As far as good implementations are concerned, open source libraries is the way to go. They are used world wide and it is safe to say well known open source libraries have been tested to an extend no stack overflow solution has (given the solution isn't a direct copy of an open source library :P )

But for all your questions these websites are for your best research:

  • NIST publications, proven secure algorithms (no implementations but lots of background)
  • Wikipedia, General background and specifications
  • PolarSSL Source code in C
  • For implementations in for example c# the .net library has everything you could possible need.

So final note do not create your own implementation! use the libraries but that's a disclaimer everyone should know by now :P

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So they want to protect their self-created (probably confidential, no open-source) protocol with GPL libraries (PolarSSL) ? –  Ruggero Feb 27 at 10:18
    
Well they want to protect it, i am here to figure out what the bes way to do this is, providing privacy and authentication. I am leaning towards AES-gcm and probbably want to use the implementation from the POLARSSL library. but i'm still in the research fase and it is still a possibility to completely use an TLS version. Is there something wrong with using open source libraries such as PolarSSL? btw this is hugely off topic, but if you care to help me a PM would truly be appreciated :) –  Vincent Advocaat Feb 27 at 11:11
    
You got the basic message right in your last paragraph, but having a "secure proprietary protocol" designed by non-experts is the little sister of that same mantra. More often than not, a proprietary protocol is chosen to actually have security through obscurity. Tbh: If they have an intern working on the security of a protocol, then it is quite likely, that a) it was not designed with security in mind and b) no expert was involved or has analyzed it. If companies don't invest real money/time in security, most likely they end up with something badly flawed - and can only hope no one notices. –  tylo Feb 27 at 14:12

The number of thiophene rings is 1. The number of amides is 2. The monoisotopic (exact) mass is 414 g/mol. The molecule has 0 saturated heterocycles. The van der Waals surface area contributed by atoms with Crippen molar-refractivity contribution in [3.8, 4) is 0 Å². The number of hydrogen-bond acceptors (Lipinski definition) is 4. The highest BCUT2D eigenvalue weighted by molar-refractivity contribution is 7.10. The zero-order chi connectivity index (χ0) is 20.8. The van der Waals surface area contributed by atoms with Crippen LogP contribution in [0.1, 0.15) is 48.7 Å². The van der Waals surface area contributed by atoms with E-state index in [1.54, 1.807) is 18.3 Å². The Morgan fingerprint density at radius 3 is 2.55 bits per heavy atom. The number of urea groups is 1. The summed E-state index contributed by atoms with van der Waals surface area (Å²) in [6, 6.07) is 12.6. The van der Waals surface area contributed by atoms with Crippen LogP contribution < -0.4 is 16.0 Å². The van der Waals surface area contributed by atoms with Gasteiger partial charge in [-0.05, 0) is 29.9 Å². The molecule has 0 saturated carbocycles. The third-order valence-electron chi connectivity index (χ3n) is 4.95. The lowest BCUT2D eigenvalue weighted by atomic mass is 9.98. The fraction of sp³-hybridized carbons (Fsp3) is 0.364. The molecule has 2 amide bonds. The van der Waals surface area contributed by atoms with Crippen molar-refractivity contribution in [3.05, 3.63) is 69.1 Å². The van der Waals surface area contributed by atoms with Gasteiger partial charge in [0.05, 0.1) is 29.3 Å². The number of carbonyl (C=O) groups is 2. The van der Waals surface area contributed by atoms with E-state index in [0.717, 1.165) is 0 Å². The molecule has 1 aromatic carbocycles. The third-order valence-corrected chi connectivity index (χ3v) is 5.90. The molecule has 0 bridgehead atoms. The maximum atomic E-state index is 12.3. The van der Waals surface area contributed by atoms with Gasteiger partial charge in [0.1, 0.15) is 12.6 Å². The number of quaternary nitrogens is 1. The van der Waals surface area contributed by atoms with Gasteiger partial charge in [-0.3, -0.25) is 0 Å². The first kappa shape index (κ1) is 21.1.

thanks for believing in me :P but I am on my way to become an 'expert' and what i make will be heavily tested by companies like foxIT. So they do take their security serious (more than they did with the protocol which was indeed security through obscurity) –  Vincent Advocaat Mar 2 at 7:13

This question is more or less completely answered on one of our favorite sites for information. For algorithm-specific questions (when was it invented, vulnerabilities, etc.), just click on the specific hashing algorithm on that page.

"What is it best for" - all hashing algorithms are designed to be a one-way function, and all encryption algorithm are designed to be reversible. This is what they are best for, respectively.

"What is it not very good for" - a hashing algorithm is not good for the job of an encryption algorithm, and vice versa.

Therefore, if your goal is to hash something, any (strong) hashing algorithm should do the job just fine. The same goes for if your goal is to encrypt (and later decrypt) something.

Some of your questions are not as easy to answer and would require some serious digging, without the guarantee of an accurate answer, such as "How common are implementations of it in various languages?"

There are plenty of posts on Stack Exchange about whether certain algorithms are strong or not, and Wikipedia gives the historical background to most of that as well. Between the two you should find what you're looking for.